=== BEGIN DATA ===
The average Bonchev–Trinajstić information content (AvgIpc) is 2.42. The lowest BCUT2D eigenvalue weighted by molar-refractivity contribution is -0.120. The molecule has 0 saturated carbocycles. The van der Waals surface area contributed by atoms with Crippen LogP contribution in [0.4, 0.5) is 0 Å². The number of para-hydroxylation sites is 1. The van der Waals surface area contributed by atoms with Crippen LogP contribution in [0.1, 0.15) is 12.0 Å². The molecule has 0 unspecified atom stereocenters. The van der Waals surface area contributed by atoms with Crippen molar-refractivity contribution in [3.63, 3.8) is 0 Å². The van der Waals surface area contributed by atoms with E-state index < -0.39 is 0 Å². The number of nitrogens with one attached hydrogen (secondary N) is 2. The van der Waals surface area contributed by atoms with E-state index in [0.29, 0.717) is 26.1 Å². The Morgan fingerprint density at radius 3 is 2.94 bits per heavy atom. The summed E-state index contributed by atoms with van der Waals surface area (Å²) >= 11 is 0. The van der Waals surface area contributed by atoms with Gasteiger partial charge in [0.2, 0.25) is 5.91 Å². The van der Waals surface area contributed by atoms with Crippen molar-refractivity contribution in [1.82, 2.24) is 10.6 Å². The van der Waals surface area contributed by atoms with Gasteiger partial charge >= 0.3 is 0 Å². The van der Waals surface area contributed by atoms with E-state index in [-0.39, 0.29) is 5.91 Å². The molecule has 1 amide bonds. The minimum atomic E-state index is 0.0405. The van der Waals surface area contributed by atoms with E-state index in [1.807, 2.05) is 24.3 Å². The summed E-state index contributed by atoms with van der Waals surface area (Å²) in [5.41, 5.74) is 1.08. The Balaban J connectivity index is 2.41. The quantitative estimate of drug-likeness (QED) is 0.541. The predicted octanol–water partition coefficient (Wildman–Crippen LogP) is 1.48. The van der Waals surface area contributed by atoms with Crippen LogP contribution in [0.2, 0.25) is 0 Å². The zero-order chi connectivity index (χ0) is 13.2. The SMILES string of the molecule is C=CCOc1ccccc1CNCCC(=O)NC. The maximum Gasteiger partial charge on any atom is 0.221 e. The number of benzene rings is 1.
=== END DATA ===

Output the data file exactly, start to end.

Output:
The average Bonchev–Trinajstić information content (AvgIpc) is 2.42. The lowest BCUT2D eigenvalue weighted by molar-refractivity contribution is -0.120. The molecule has 0 saturated carbocycles. The van der Waals surface area contributed by atoms with Crippen LogP contribution in [0.4, 0.5) is 0 Å². The number of para-hydroxylation sites is 1. The van der Waals surface area contributed by atoms with Crippen LogP contribution in [0.1, 0.15) is 12.0 Å². The molecule has 0 unspecified atom stereocenters. The van der Waals surface area contributed by atoms with Crippen molar-refractivity contribution in [3.63, 3.8) is 0 Å². The van der Waals surface area contributed by atoms with E-state index < -0.39 is 0 Å². The number of nitrogens with one attached hydrogen (secondary N) is 2. The van der Waals surface area contributed by atoms with E-state index in [0.29, 0.717) is 26.1 Å². The Morgan fingerprint density at radius 3 is 2.94 bits per heavy atom. The summed E-state index contributed by atoms with van der Waals surface area (Å²) >= 11 is 0. The van der Waals surface area contributed by atoms with Gasteiger partial charge in [0.2, 0.25) is 5.91 Å². The van der Waals surface area contributed by atoms with Crippen molar-refractivity contribution in [1.82, 2.24) is 10.6 Å². The van der Waals surface area contributed by atoms with Gasteiger partial charge >= 0.3 is 0 Å². The van der Waals surface area contributed by atoms with E-state index in [-0.39, 0.29) is 5.91 Å². The molecule has 1 amide bonds. The minimum atomic E-state index is 0.0405. The van der Waals surface area contributed by atoms with E-state index in [1.807, 2.05) is 24.3 Å². The summed E-state index contributed by atoms with van der Waals surface area (Å²) in [5.41, 5.74) is 1.08. The Balaban J connectivity index is 2.41. The quantitative estimate of drug-likeness (QED) is 0.541. The predicted octanol–water partition coefficient (Wildman–Crippen LogP) is 1.48. The van der Waals surface area contributed by atoms with Crippen LogP contribution in [0.2, 0.25) is 0 Å². The zero-order chi connectivity index (χ0) is 13.2. The SMILES string of the molecule is C=CCOc1ccccc1CNCCC(=O)NC. The maximum Gasteiger partial charge on any atom is 0.221 e. The number of benzene rings is 1.